“Cheap Chat”: A Duck And Cat, Small Talk, And The War In Ukraine
The solo exhibition “Cheap Chat” from artist Fernanda Lavera epitomizes the maxim: if you’re going to talk the talk, you’ve got to walk the walk. A criticism of “those people who talk about the war yet do nothing about it,” Lavera’s artwork are intended to reflect “a world full of conflict where peace is in danger.” The series confronts those who say they care about the war in Ukraine but only serve to benefit their own interests.
Known for her counter cultural pieces, Lavera questions the world through the medium of paint. Lavera’s artistic voice is most acutely appropriate for this message of hypocrisy: the self-contradiction between morals and behavior.
Born in Buenos Aires, Argentina, considered the graffiti capital of the world, Lavera was inspired by her aunt’s love of sketching. Based in the tradition of Jean-Michel Basquiat, a neo-expressionist of the 1980s, Lavera’s medium of graffiti-esque painting is dictated by her emotion. Lavera challenges the notion of words, their ability to convince without requiring action, by creating her own artistic language.
Her painting is a form of visual conversation, “eccentric shapes and vivid colors of contrasting expressions escape, providing a glimpse into the unconscious imagination of the artist.” This expression extends beyonds language, instead, her brush acting as a pen to transmit her message.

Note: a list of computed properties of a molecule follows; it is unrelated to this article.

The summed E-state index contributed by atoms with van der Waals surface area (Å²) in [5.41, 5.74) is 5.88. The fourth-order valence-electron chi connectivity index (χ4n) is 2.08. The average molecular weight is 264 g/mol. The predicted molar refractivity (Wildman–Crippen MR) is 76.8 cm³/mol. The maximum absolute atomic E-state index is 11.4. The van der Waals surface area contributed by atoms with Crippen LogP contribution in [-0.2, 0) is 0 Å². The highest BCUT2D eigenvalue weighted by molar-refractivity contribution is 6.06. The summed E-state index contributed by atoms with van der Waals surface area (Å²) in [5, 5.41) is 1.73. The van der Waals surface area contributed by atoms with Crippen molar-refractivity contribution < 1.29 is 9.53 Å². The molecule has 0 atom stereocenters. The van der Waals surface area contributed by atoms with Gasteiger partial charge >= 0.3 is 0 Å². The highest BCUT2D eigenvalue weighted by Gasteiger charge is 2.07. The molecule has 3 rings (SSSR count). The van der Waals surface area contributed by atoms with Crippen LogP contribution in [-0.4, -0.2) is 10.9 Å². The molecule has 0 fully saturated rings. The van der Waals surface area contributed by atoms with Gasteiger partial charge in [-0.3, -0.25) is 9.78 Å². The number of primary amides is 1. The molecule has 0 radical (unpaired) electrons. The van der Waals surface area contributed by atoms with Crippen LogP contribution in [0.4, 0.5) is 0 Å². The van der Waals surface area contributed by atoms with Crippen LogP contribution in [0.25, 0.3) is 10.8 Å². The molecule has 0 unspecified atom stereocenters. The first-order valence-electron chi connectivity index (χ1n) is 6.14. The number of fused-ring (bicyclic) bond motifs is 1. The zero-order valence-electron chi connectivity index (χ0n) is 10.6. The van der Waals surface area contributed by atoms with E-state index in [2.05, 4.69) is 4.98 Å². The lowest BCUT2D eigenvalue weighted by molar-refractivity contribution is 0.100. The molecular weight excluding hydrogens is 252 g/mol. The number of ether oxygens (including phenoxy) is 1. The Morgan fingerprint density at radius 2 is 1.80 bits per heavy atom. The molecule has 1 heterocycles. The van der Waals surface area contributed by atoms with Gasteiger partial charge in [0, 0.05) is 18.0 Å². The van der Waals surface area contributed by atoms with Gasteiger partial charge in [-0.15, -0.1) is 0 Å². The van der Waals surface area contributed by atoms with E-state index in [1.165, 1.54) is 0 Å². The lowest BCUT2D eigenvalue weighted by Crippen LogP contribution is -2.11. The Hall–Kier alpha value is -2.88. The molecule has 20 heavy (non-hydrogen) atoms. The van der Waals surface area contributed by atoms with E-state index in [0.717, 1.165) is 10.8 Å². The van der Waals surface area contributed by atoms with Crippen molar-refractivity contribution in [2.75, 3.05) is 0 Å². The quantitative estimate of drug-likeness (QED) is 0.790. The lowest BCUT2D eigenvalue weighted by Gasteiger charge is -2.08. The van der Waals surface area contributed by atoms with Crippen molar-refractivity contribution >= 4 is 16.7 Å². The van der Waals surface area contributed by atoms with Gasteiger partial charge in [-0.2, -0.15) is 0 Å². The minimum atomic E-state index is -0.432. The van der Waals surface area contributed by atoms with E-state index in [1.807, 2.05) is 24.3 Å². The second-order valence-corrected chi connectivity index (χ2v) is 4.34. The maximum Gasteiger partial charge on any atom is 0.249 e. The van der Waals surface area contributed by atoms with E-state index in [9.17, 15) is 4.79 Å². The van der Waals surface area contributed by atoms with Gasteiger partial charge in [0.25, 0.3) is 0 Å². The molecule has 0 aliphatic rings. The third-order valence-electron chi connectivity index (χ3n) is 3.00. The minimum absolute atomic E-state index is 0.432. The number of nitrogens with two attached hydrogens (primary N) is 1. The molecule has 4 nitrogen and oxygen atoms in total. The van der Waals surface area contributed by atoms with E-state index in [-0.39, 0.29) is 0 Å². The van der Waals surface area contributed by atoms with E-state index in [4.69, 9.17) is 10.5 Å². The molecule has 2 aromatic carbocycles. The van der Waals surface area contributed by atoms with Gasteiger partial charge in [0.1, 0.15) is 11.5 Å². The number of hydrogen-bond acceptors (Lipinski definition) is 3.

For the audience, a transformation from abstraction to concretization occurs when viewing the works. At first, they are drawn to the imaginary figures with their bizarre forms and colors. Then, the longer they stare, the more they recognize that the unearthly world of the artwork is a reflection of their own recognizable world. While Lavera’s works are beautiful on their own, it is when the subtext is realized that they are fully appreciated.
The exhibition began on July 7 and will be on view until July 31, 2022 at G23NY.
Lavera’s own description is mirrored in her artwork titled “Cheap Chat.” Lavera describes an event she “witnessed” one day in Miami. “I see a duck and a cat; It looks like they’re making a deal. I wonder: what are they talking about, do they understand each other?” Her response: “Cheap chat. Small Talk.” In contrast to her message of “Cheap Chat,” it is her surreal compositions which collectively speak the truth.